If you’ve dreamed of creating your own food blog but don’t know where to start, we have just the answer. Sarah Fennel started out as a professional food photographer and baker before deciding to showcase her passion through blogging. Introducing: Broma Bakery. Complimented by her immaculate Instagram feed (boasting nearly 100,000 followers), she’s worked with everyone from Sur La Table to Blue Diamond. We picked her brain to get to the root of her success and shed some light on how you can find your own.
What’s a good food to start with? Are there any that are easy to shoot?
Definitely. Anything with texture or layers. So, things like grain bowls, loaded salads, or layered sandwiches. I absolutely love photographing layer cakes, because they’re naturally so beautiful. Things I would not shoot right away? Pizza, enchiladas…anything with cheese or that is baked and will only look good for five minutes before it seizes up.
What basics should a photographer be focusing on as they shoot?
I always say that composition is 51 percent of a photo, editing is 49 percent, and lighting is 100 percent. Lighting is everything. Think about what a camera is: it’s a box that lets in light. Beyond that, composition is the foundation of your photo. Because composition is based on universal visual principles, it’s the thing that’s going to make your photograph universally appealing. That being said, editing is the thing that’s going to make your photograph even more attractive. Basically, think of composition like bone structure and editing as your makeup.
1/250 sec | F4.4 | ISO320
What composition tips would you share with your younger self or an aspiring food blogger?
Oh, I love this question because I believe that learning composition is hands down the most important thing you can do as an aspiring food blogger. I don’t know why, but I’ve found that sometimes there is a disconnect between photographing food and understanding the value in using more traditional artistic conventions. So, composition is so important!
I would say that the easiest compositional technique is utilizing the Rule of Thirds. It’s the idea that you put the most important part of your subject on or adjacent to either the vertical or horizontal third of your photo.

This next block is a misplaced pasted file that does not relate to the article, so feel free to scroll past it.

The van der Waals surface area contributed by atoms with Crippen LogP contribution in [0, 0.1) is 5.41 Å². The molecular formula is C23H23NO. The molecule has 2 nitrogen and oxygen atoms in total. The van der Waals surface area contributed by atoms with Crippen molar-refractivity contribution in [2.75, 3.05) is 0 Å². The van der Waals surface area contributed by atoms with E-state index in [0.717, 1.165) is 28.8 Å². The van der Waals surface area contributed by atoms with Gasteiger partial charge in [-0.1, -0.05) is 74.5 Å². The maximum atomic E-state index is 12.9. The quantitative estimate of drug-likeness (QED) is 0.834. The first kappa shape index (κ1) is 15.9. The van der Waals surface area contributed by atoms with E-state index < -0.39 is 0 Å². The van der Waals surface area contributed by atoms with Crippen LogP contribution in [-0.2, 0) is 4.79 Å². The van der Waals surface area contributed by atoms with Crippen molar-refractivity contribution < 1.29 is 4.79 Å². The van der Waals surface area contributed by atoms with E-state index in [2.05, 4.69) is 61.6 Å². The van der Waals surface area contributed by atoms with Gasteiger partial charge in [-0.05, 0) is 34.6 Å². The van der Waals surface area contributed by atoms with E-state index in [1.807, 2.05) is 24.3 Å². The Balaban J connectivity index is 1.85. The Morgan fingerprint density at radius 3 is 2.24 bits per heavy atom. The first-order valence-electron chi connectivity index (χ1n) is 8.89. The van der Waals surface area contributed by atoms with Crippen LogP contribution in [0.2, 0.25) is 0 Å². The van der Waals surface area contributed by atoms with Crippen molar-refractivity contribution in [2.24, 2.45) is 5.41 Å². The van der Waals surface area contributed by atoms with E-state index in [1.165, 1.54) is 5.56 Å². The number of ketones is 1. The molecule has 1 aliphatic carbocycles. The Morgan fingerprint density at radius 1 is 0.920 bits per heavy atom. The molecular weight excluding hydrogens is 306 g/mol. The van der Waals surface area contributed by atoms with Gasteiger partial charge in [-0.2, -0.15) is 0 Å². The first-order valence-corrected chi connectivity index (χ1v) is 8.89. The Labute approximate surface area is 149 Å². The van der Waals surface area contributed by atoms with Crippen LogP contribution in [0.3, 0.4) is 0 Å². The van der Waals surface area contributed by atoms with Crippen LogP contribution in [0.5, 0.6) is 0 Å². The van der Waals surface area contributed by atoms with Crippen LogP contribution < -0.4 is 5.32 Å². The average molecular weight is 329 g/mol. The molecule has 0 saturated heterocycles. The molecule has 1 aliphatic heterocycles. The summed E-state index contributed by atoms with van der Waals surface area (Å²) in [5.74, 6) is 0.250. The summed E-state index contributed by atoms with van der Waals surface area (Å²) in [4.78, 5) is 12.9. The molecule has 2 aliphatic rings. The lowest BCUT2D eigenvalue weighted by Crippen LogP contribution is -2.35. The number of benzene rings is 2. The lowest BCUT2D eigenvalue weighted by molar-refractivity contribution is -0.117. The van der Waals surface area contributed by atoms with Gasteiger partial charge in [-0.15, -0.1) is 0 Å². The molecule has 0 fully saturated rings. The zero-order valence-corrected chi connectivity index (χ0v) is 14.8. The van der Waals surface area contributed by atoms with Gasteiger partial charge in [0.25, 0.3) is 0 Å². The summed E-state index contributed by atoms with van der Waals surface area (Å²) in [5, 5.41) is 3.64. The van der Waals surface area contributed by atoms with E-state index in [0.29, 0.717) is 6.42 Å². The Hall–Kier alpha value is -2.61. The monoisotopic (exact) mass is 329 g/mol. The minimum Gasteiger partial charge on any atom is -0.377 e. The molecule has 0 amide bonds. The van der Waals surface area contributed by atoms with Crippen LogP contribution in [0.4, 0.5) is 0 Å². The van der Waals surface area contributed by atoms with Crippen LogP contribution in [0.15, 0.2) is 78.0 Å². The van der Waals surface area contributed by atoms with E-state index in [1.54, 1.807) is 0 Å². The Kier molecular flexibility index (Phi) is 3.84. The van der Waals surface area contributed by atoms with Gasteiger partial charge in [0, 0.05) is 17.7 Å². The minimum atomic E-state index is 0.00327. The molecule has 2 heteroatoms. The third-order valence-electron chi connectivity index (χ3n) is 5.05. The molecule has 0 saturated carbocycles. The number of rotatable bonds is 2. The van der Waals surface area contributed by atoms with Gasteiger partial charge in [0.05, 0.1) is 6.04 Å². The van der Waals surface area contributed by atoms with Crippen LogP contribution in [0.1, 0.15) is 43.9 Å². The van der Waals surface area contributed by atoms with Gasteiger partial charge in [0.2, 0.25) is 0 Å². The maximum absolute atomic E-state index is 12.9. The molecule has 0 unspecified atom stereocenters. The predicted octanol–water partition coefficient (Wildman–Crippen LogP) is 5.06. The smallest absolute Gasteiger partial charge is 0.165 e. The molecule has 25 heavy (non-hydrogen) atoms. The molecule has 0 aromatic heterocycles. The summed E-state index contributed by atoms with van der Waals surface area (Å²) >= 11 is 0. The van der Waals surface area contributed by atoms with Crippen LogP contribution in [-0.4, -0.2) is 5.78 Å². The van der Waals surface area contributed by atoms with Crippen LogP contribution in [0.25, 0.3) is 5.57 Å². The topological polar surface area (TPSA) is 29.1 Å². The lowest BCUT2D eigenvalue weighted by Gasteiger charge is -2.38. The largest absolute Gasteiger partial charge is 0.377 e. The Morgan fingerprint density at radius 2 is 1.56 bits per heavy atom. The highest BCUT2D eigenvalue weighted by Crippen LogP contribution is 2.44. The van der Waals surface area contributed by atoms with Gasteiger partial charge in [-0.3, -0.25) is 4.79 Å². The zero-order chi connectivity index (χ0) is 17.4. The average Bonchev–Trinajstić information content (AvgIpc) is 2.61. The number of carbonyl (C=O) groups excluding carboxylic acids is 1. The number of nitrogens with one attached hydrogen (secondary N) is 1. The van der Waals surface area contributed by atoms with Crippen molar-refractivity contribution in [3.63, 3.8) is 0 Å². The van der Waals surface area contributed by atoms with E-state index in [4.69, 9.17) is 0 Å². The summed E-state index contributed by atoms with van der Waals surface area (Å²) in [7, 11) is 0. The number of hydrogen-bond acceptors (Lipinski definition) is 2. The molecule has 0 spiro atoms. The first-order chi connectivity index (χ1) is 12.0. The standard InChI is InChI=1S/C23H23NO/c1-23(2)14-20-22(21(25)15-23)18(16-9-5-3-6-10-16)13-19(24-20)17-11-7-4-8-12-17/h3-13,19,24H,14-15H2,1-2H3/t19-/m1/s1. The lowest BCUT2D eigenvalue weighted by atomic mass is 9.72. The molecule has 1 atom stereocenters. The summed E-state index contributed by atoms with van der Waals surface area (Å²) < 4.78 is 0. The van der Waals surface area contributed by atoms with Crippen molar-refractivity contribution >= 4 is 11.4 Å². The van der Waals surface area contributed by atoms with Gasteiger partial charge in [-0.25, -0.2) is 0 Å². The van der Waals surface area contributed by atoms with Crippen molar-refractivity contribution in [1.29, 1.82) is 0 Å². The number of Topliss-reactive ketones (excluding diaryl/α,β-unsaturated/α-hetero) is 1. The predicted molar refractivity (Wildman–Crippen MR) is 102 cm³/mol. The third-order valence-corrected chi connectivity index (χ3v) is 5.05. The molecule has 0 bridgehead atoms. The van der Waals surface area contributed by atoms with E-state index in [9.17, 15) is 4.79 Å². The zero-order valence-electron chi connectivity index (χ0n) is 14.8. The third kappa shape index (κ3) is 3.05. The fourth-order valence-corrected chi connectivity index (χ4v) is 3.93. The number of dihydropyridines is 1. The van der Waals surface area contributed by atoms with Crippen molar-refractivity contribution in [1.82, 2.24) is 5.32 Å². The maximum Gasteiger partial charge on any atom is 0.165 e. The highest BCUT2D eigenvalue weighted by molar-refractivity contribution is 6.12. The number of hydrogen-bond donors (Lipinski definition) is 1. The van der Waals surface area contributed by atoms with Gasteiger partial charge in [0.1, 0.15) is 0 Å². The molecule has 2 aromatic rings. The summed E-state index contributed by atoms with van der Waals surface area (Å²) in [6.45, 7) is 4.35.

What settings do you usually start out with and how do you know when to make adjustments?
I love shooting in the aperture priority setting. My favorite setting on my camera is F4.5! Food photography lends itself well to the shallow depth of field you get from shooting wide because it makes the food pop.
1/125 sec | F4.9 | ISO500
What’s the difference between shooting solid food and drinks?
Drinks and cocktails are difficult because being in a see-through vessel, you have to be very particular about where you focus your camera. I like shooting drinks from a near bird’s eye view but tilted down slightly so you get just a hint of the side wall. I find drinks much more difficult to photograph than food.
1/125 sec | F4.9 | ISO500
What should aspiring food bloggers be aware of when photographing restaurants?
The three most important things to have when shooting in a restaurant are good light, a good surface to shoot on, and good food. To be honest, I’ve turned down shooting at certain restaurants because the food didn’t look appetizing. And if it doesn’t look appealing right in front of you, it’s going to be three times as difficult to photograph it to look appealing. As for good surfaces to shoot on, this means both plates/dishes and the table you shoot on.
My biggest piece of advice in restaurant photography: don’t be afraid to ask to change things up. If a plate is looking awful, ask the chef if they can replace it on a different plate. Even go into the kitchen with them and see what they have. Same goes for surfaces. Sometimes shooting on the ground can look way better than shooting on a table. Just don’t be afraid to do what you have to do to get “the shot!”
Restaurants are often low lit. How do you shoot in this lighting?
I don’t. Well, I do, but I basically MacGyver the situation. I shoot solely in natural light, so in order to do my job well, I need to photograph in good light. The OM-D E-M10 Mark III performs remarkably well in low light situations.